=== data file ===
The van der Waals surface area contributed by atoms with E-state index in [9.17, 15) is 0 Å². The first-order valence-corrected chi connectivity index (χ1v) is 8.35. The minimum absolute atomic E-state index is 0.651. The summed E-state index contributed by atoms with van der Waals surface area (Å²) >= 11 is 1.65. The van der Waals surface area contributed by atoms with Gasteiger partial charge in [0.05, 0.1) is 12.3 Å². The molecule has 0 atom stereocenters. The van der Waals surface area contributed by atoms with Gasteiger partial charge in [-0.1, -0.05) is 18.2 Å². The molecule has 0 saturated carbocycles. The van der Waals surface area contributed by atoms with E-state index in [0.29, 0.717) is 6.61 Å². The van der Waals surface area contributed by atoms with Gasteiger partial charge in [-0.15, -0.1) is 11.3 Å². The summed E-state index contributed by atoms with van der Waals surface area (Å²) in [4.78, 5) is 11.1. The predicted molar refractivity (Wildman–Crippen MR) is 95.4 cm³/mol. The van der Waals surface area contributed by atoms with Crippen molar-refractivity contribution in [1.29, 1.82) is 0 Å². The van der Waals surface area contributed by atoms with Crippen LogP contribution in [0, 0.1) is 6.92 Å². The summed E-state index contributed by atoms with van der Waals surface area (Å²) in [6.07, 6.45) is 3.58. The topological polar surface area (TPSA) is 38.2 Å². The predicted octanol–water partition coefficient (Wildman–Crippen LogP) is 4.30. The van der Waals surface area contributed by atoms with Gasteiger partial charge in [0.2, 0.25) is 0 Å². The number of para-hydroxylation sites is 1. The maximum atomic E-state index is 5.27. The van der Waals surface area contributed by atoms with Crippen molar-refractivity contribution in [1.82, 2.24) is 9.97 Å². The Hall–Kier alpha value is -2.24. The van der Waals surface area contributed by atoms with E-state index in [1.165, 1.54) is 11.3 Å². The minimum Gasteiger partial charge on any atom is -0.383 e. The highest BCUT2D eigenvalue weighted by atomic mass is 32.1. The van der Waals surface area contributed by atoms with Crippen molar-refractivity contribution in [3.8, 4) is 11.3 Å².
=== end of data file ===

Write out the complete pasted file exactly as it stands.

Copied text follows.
The van der Waals surface area contributed by atoms with E-state index in [9.17, 15) is 0 Å². The first-order valence-corrected chi connectivity index (χ1v) is 8.35. The minimum absolute atomic E-state index is 0.651. The summed E-state index contributed by atoms with van der Waals surface area (Å²) >= 11 is 1.65. The van der Waals surface area contributed by atoms with Gasteiger partial charge in [0.05, 0.1) is 12.3 Å². The molecule has 0 atom stereocenters. The van der Waals surface area contributed by atoms with Gasteiger partial charge in [-0.1, -0.05) is 18.2 Å². The molecule has 0 saturated carbocycles. The van der Waals surface area contributed by atoms with E-state index in [0.29, 0.717) is 6.61 Å². The van der Waals surface area contributed by atoms with Gasteiger partial charge in [-0.15, -0.1) is 11.3 Å². The summed E-state index contributed by atoms with van der Waals surface area (Å²) in [4.78, 5) is 11.1. The predicted molar refractivity (Wildman–Crippen MR) is 95.4 cm³/mol. The van der Waals surface area contributed by atoms with Crippen molar-refractivity contribution in [1.29, 1.82) is 0 Å². The van der Waals surface area contributed by atoms with Crippen LogP contribution in [0, 0.1) is 6.92 Å². The summed E-state index contributed by atoms with van der Waals surface area (Å²) in [6.07, 6.45) is 3.58. The topological polar surface area (TPSA) is 38.2 Å². The predicted octanol–water partition coefficient (Wildman–Crippen LogP) is 4.30. The van der Waals surface area contributed by atoms with Gasteiger partial charge in [0.2, 0.25) is 0 Å². The number of para-hydroxylation sites is 1. The maximum atomic E-state index is 5.27. The van der Waals surface area contributed by atoms with Crippen molar-refractivity contribution in [1.82, 2.24) is 9.97 Å². The Hall–Kier alpha value is -2.24. The van der Waals surface area contributed by atoms with E-state index in [1.165, 1.54) is 11.3 Å². The minimum Gasteiger partial charge on any atom is -0.383 e. The highest BCUT2D eigenvalue weighted by atomic mass is 32.1. The van der Waals surface area contributed by atoms with Crippen molar-refractivity contribution in [3.8, 4) is 11.3 Å².